Network+ : Ethernet Basics

  1. Network+ Certification (N10-007): Syllabus
  2. Network+ : Introductions and Resources
  3. Network+ : Network Models
  4. Network+: Cabling
  5. Network+ : Topologies
  6. Network+ : Ethernet Basics
  7. Network+ : Contemporary Ethernet
  8. Network+ : Installing a Physical Network
  9. Network+ : Booting and Getting On the Network
  10. Network+ : TCP/IP Basics
  11. Network+ : Subnetting
  12. Network+: Routing Protocols
  13. Network+ : Routing and Firewalls
  14. Network+ : TCP/IP Ports and Applications
  15. Network+ : Network Naming and Sharing Resources
  16. Network+ : Secure Networking
  17. Network+ : Advanced Networking Devices
  18. Network+ : IPv6
  19. Network+ : Remote Connectivity
  20. Network+ : WiFi
  21. Network+ : Virtualization
  22. Network+ : Mobile Networking
  23. Network+ : Building a Real-World Network
  24. Network+ : Managing Risk
  25. Network+ : Protecting Your Network
  26. Network+ : Network Monitoring
  27. Network+ : Network Troubleshooting
  28. Network+: Network Monitoring

Unit 6

Chapter 3

MAC Discovery and Resolution

Ethernet uses frames (with MAC addresses in the headers).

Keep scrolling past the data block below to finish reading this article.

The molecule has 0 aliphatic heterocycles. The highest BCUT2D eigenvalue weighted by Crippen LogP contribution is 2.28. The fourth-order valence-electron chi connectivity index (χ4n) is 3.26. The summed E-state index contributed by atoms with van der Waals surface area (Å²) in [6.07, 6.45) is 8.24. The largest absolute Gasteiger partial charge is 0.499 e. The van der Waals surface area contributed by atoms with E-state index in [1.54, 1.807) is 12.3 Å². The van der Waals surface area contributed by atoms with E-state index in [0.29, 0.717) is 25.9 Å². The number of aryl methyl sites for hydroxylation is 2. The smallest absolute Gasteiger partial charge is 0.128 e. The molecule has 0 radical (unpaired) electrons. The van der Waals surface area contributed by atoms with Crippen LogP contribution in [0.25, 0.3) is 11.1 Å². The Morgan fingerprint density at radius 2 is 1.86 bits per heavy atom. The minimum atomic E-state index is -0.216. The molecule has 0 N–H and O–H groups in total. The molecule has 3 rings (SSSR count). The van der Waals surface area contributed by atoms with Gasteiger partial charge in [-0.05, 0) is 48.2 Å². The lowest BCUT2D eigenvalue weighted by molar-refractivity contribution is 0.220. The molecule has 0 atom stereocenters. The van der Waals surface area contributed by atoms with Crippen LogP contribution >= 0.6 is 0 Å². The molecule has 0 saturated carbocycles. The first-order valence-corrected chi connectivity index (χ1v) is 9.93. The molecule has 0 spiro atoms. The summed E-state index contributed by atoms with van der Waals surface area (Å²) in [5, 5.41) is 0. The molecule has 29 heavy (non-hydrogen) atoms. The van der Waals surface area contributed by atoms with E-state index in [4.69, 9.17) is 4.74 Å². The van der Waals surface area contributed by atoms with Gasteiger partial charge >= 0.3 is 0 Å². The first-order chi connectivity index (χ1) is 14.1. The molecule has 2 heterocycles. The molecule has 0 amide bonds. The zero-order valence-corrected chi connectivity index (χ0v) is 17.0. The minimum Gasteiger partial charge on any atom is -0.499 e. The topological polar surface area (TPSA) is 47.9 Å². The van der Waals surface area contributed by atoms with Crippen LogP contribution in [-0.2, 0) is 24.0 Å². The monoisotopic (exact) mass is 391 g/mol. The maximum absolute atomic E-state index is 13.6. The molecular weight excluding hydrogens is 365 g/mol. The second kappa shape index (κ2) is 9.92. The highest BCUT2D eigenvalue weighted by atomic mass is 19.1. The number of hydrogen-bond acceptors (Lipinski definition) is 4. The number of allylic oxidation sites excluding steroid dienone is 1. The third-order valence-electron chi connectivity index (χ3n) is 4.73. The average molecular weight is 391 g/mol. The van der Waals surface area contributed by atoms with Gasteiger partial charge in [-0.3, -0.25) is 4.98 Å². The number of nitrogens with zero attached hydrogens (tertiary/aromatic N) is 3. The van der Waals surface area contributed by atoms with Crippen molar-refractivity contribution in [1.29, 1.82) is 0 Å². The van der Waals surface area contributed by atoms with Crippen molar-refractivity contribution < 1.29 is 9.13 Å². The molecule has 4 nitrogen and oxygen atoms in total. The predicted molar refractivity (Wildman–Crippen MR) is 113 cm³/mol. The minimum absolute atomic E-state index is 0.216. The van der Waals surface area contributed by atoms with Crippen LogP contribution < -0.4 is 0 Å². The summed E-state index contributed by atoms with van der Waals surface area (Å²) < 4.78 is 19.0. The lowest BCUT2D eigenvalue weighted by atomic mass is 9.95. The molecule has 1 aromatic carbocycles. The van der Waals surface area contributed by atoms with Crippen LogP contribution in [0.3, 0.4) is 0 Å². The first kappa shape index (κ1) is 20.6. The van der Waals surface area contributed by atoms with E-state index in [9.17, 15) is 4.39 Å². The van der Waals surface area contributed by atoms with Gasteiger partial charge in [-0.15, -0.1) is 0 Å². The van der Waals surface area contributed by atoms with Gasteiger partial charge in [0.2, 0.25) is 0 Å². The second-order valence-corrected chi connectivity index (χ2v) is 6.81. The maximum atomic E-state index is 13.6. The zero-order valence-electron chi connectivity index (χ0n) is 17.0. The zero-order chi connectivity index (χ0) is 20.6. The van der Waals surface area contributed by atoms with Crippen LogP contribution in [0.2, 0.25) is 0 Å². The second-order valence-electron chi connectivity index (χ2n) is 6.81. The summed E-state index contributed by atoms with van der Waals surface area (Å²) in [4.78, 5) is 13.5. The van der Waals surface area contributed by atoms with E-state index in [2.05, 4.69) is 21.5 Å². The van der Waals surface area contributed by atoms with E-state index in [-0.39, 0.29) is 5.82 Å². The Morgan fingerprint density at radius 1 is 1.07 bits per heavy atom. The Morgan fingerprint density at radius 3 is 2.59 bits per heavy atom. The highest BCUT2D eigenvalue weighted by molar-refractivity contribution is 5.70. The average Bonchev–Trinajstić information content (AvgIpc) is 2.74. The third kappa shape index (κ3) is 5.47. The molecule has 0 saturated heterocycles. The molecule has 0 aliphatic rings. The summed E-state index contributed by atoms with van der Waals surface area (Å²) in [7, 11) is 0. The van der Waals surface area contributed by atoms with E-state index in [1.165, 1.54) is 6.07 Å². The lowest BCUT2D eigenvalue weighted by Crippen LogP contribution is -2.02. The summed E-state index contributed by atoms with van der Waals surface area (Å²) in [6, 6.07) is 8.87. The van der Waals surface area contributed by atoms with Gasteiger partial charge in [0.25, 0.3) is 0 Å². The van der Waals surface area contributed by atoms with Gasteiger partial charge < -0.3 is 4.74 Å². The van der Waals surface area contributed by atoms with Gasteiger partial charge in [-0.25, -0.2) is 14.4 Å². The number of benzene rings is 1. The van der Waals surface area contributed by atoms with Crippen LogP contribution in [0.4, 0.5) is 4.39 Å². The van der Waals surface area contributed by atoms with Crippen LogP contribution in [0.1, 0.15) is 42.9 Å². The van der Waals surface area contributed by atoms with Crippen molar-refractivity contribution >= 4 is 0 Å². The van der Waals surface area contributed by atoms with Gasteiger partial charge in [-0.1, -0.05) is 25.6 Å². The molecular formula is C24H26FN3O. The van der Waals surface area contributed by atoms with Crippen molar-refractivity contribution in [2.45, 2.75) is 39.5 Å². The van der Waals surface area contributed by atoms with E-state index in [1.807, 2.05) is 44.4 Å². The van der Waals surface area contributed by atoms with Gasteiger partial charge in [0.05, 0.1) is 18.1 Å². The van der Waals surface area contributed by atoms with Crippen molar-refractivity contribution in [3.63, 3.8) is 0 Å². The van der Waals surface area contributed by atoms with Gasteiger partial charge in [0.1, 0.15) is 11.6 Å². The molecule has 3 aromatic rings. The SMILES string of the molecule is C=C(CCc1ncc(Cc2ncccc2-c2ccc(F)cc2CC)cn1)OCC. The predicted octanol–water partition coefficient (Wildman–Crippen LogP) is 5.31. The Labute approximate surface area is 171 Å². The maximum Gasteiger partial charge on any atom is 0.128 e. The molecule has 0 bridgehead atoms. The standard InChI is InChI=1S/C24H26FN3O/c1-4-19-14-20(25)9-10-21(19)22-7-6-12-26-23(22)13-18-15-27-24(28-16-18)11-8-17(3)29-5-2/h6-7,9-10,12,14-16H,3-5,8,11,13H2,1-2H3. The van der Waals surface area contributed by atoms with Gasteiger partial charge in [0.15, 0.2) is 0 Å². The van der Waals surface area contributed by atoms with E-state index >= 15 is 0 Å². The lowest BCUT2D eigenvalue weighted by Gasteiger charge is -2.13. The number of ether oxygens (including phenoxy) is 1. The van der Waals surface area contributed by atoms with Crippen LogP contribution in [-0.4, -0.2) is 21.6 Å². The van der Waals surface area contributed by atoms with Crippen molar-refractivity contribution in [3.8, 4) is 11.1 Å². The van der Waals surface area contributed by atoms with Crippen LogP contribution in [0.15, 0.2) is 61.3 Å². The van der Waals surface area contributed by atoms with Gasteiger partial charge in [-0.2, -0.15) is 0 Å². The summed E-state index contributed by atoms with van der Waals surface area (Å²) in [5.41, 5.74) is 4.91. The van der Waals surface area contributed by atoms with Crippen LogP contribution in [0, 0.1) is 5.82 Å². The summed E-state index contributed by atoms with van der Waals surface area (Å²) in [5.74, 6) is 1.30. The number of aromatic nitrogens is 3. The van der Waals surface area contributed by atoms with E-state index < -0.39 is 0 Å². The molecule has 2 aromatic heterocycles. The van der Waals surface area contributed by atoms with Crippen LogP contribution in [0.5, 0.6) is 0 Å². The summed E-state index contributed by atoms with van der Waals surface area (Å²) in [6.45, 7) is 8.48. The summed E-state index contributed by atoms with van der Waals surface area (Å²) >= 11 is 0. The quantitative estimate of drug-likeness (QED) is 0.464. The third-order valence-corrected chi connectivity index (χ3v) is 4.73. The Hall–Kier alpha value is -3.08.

The Broadcast MAC address for local, Ethernet networks is


(12 Fs, or 12 nybbles, or 48 bits).

At boot, your PC sends a frame to the ethernet broadcast, from its MAC address. The nearest switch detects this broadcast and maps your MAC address to the physical port you’re plugged into. Now it can send traffic bound to you out the correct port.

Resolving MAC Addresses to IP Addresses

We do this only on local networks. Local Ethernet cares about your MAC address, but nothing outside your router does, except aspiring hackers. That’s why you’ll blur our MAC addresses in images you post.

The Address Resolution Protocol (ARP) makes the magic happen, resolving MAC to IP. It keeps a cache of addresses it’s already looked up, which you can see, and possibly delete, with these two commands.

arp -a
arp -d *

Notice how deleting the cache requires Admin permissions, so kiddies with a copy of Ettercap can’t quite so easily hack your ARP table – though they will still be able to do it.

Parts of an Ethernet frame: